Three Minutes that Changed America
From the Pulitzer Prize winning Washington Post comes a meticulously detailed, insightful report on the killing that brought the nation’s attention to a city coming apart at the seams.
12:00PM: Officer Darren Wilson turns his Chevy Tahoe police cruiser left on Canfield Drive.
12:01PM: Wilson orders two young men, Dorian Johnson and Michael Brown, to get out of the street.
12:04PM: Michael Brown lays dying from bullet wounds.
Three minutes in middle America shook a nation to its foundation. To many, it shone a spotlight on the frequently violent, often deadly interactions between young men of color and police departments. It highlighted the racial disparity in policing techniques, in response to crime, and in how race relations are perceived in an America where many incorrectly pride the country on being “post-racial.”
Renowned journalist Wesley Lowery has pulled together a vast and troubling panorama of reportage on the Ferguson slaying, and the aftermath—the marches, the clashes, and the slow, painful process of building trust between a devastated community and a police department tasked with serving and protecting it.
Challenging and necessary, Ferguson engages America in a frank and necessary dialogue about race relations, about legacies of bigotry that continue to this day, and about a path forward as one nation, equal under the law.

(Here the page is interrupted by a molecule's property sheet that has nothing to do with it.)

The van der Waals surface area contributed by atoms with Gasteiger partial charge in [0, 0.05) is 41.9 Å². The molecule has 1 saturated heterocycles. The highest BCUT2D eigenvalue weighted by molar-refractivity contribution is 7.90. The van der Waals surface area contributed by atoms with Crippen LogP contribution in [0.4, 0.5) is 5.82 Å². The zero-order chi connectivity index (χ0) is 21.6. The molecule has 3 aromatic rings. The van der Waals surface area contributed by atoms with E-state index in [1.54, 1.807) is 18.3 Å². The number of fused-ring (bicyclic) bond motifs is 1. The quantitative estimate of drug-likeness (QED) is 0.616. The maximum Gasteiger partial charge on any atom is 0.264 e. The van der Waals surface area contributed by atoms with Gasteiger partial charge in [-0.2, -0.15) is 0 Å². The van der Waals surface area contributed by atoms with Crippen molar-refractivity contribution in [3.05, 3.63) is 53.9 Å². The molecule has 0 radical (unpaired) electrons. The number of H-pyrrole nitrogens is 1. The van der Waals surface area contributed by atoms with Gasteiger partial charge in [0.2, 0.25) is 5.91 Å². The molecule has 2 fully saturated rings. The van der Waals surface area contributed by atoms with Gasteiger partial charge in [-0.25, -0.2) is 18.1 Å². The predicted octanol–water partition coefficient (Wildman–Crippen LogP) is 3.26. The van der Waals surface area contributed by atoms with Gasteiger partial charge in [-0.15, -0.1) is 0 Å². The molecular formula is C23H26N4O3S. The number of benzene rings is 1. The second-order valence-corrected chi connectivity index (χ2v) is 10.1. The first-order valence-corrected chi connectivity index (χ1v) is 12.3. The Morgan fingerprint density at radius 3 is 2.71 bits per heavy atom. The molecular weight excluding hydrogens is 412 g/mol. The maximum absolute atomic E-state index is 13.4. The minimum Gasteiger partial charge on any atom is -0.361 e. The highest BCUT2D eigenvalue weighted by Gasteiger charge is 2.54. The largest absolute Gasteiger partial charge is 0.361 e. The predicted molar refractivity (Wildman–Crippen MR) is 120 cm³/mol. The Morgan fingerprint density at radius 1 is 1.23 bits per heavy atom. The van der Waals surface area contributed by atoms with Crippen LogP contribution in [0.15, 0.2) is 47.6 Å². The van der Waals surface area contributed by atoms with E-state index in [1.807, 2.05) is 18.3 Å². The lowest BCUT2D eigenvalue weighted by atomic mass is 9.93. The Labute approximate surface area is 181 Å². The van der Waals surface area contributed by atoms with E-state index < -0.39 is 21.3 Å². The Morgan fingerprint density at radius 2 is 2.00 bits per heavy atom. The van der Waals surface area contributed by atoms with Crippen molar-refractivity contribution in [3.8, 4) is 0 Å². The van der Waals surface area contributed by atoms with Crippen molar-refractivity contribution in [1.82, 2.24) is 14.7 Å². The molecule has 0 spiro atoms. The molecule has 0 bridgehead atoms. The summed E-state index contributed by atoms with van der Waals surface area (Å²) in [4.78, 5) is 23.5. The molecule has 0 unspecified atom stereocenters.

Contributors include: Joel Achenbach, Mark Berman, Lindsey Bever, Jeremy Borden, Amy Brittain, DeNeen L. Brown, Philip Bump, Jessica Contrera, Jahi Chikwendiu, Niraj Chokshi, Robert Costa, Alice Crites, David A. Fahrenthold, Darryl Fears, Marc Fisher, J. Freedom du Lac, Thomas Gibbons-Neff, Chico Harlan, Dana Hedgpeth, Peter Hermann, Scott Higham, Peter Holley, Sari Horwitz, Greg Jaffe, Sarah Kaplan, Kimbriell Kelly, Kimberly Kindy, Sarah Larimer, Carol D. Leonnig, Jerry Markon, Michael E. Miller, David Montgomery, Brian Murphy, David Nakamura, Abby Phillip, Steven Rich, Manuel Roig-Franzia, Robert Samuels, Sandhya Somashekhar, John Sullivan, Julie Tate, Krissah Thompson, Neely Tucker.
The Washington Post